History of Yoga
The word Yoga comes from the Sanskrit word yuj, which means “to attach, join, harness, yoke”, and signifies union of the individual and universal conscious.
History of Yoga
Yoga is widely considered as an “immortal cultural outcome” of the Indus Saraswati Valley Civilisation – dating back to approximately 2700 BC. A number of seals and fossil remains of Indus Saraswati Valley Civilisation with Yogic motifs and figures performing Yoga sādhana suggest the presence of Yoga in ancient India. The seals and idols of” mother Goddess are suggestive of Tantra Yoga.
References to Yoga is also available in ancient Vedic and Upanishadic heritage, Buddhist and Jain traditions, Darshanas, epics of Mahabharata including Bhagawadgita and Ramayana, theistic traditions of Shaivas, Vaishnavas and Tantric traditions. The Vedas expounded a diverse set of practices, ideas and concepts; six main schools of philosophy emerged from these teachings. They are: Nyaya (logic), Vaiseshika (analysis of the universe), Samkhya (classification of the universe), Yoga (union with the Divine), Mimansha (ritual interpretation of the Vedas), and Vedanta (inquiry into the Self).
The different philosophies, traditions, lineages and Guru-shishya paramparas of Yoga led to the emergence of different traditional schools. These include Jñāna Yoga, Bhakti Yoga, Karma Yoga, Pātañjala Yoga, Kuṇḍalini Yoga, Haṭha Yoga, Dhyāna Yoga, Mantra Yoga, Laya Yoga, Rāja Yoga, Jain Yoga, Bouddha Yoga etc. Each school has its own approach and practices that lead to the ultimate aim and objectives of Yoga. Of these, asanas are a part of the Hatha yoga tradition.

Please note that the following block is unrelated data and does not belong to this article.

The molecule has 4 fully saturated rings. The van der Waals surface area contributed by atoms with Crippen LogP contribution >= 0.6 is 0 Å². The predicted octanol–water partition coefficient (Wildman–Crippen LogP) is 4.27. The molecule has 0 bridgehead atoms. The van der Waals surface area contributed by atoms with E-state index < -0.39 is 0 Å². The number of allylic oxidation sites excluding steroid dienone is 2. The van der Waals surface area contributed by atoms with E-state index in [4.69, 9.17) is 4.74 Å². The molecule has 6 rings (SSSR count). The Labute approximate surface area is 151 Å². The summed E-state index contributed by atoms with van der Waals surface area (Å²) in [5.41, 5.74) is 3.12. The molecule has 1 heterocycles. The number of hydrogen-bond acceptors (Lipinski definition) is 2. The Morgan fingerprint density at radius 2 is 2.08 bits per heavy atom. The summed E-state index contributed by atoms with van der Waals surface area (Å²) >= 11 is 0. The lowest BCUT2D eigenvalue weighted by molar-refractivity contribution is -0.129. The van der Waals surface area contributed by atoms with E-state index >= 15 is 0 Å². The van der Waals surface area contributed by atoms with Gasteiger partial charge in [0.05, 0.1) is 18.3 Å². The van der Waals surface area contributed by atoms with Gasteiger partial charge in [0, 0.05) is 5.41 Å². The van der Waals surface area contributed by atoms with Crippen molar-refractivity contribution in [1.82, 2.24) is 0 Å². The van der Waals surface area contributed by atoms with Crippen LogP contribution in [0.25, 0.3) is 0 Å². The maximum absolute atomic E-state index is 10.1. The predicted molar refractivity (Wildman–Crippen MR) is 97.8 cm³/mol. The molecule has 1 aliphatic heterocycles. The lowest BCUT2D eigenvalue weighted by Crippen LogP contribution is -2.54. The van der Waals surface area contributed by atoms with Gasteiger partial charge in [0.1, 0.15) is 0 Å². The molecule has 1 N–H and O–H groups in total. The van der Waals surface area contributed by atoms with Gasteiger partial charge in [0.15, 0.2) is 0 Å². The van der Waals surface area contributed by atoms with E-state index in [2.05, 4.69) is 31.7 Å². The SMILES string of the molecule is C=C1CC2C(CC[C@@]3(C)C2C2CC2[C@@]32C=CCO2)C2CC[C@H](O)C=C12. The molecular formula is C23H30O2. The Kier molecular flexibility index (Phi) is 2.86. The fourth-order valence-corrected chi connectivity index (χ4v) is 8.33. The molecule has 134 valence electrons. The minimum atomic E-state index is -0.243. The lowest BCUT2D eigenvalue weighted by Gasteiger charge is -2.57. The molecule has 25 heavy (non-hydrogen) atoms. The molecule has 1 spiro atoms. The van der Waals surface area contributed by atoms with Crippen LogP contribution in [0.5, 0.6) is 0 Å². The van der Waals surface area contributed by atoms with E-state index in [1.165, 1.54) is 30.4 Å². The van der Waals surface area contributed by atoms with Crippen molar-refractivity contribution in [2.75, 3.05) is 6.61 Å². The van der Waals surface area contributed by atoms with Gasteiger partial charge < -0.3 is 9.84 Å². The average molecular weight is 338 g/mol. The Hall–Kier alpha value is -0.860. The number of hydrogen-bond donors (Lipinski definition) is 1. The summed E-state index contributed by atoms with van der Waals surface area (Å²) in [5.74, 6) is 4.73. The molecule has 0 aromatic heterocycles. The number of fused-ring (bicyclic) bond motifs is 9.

Maharishi Patanjali systematised and codified the then existing Yogic practices, its meaning and its related knowledge through Patanjali’s Yoga Sutras. He elucidated eight limbs of yoga, namely – Yama (social ethics), Niyama (personal ethics), Asana (postures), Pranayama (life force), Pratyahara (turning the senses inwards), Dharana (one-pointed focus), Dhyana (meditation), and Samadhi (merging with the self).
In the late 1800s and early 1900s, yoga masters began to travel to the West, attracting attention and followers. In 1893, Parliament of Religions in Chicago, Swami Vivekananda lectured on yoga and the universality of the world’s religions.
In the 1920s and 30s, Hatha Yoga was strongly promoted in India with the work of T. Krishnamacharya, Swami Sivananda and other yogis practicing Hatha Yoga. Krishnamacharya opened the first Hatha Yoga school in Mysore in 1924 and in 1936 Sivananda founded the Divine Life Society on the banks of the holy Ganges River.